Skip to comments.Video: Human IPO: Man Sells Himself For $10,000
Posted on 04/17/2013 9:16:55 AM PDT by jwsea55
When faced with a problem or complicated situation its not uncommon for a person to ask friends for advice. But would you allow friends to make decisions about how to live your life? In 2008 Mike Merrill decided to split himself into 100,000 shares and set an initial public offering price of $1 per share. Shareholders would get voting privileges and decide what Merrill would do on a daily basis and on a grander scale.
Merrill started out by selling 929 shares to twelve of his friends. He paid $500 to a web developer to create a site with an online trading and voting platform. Within five years, Mike sold over 3,700 shares of himself and his stock price hit a high of $20.
Joshua Davis followed Merrill for over a year for an article featured in the April issue of Wired Magazine. Throughout that period Davis watched shareholders increase their control over many aspects of Merrills life.
(Excerpt) Read more at finance.yahoo.com ...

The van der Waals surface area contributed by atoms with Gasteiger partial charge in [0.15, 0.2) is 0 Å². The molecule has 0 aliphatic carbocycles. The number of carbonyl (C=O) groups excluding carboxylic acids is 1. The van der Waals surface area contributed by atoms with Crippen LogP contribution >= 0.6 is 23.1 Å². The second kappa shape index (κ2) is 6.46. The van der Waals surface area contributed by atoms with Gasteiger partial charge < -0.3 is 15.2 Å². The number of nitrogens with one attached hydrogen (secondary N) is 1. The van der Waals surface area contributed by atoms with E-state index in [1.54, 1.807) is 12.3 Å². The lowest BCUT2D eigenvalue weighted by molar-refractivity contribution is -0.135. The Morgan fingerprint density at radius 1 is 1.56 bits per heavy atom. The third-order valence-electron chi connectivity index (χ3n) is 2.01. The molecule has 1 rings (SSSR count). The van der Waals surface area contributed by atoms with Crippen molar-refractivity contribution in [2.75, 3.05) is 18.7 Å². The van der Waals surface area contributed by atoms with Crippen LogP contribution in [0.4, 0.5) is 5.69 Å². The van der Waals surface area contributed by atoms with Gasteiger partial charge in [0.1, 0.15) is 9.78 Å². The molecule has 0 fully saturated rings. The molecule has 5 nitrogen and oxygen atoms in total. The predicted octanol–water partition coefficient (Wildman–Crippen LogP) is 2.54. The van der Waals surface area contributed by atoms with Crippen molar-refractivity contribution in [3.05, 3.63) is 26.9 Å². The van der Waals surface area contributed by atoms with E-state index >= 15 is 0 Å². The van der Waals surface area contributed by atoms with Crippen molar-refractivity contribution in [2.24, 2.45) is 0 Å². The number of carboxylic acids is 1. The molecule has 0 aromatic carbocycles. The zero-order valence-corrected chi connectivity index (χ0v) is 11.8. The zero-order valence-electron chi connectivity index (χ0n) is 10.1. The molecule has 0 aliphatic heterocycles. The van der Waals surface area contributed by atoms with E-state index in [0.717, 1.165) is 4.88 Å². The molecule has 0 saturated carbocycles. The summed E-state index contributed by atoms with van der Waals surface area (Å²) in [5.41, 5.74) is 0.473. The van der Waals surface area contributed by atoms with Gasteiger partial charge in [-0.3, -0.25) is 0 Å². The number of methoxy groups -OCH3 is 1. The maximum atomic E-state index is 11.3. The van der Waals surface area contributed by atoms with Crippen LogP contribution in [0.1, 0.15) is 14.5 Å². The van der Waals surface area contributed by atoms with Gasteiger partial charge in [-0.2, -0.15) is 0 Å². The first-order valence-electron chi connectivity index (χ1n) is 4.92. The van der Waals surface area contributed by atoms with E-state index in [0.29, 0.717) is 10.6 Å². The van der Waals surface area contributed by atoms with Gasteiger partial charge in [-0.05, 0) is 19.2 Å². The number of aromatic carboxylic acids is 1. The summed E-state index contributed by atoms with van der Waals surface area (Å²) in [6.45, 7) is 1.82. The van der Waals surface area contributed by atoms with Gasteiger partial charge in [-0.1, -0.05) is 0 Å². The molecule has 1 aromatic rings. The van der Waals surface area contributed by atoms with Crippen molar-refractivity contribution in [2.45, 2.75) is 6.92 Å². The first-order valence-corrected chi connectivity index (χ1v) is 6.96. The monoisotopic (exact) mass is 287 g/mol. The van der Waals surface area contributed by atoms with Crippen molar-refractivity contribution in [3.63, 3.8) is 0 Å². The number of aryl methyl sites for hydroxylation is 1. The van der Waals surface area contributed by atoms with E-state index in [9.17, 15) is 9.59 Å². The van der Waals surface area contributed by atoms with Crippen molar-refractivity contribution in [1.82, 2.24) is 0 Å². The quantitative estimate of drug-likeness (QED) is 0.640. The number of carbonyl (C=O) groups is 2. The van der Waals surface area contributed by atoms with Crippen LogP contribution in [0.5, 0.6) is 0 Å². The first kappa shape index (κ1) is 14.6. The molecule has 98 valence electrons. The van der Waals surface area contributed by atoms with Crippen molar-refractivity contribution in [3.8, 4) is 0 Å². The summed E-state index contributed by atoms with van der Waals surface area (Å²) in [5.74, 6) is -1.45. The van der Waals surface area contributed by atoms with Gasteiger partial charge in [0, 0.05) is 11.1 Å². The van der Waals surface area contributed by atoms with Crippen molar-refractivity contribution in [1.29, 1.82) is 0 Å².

What if the shareholders vote to liquidate?
Does it mean if he was told to go jump in a lake, and there was no lake, someone would pay to get him to a lake ... so he could jump in ?
That sounds like a job for the Obama Department of Energy. The lake could cost as much as $500 million. Remember Lake Solyndra?
How much McDonald’s food will that buy?
Probably Depends on how much he had to drink the night before...or fruitless if you meant monetarily.
He should have kept 51% of the shares for himself that way he would have the controlling interest.
In 2008 Mike Merrill decided to split himself into 100,000 shares
Within five years, Mike sold over 3,700 shares of himself
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Mike still has 96.3% of his shares.
Obviously he didn’t get enough attention from his mommy when he was little.
This guy is definitely a few screws short of a widget.
I would be more concerned with people that thought investing in him was a good idea.
So if you buy 10% of him, he leverages the money and acquires $10 million in debt, he skips town, do you now owe his creditors $1 million?
Didn’t Sandra Fluke do something similar, except that she was selling five minute shares for about a dollar each?
From a legal perspective, the whole scheme is unenforceable. It’s basically a contract for indentured servitude. But a fool and his money are soon parted . . .
My favorite: “Shareholders voted down a vasectomy, decided he would wear Brooks Brothers exclusively, that he must be a vegetarian and vote Republican. He even granted voting members the rights to his romantic life, approving every date he goes on and every girlfriend.”
And apparently that did not include bringing your own condom. That is why she needed $3000 more, so she could have more sex.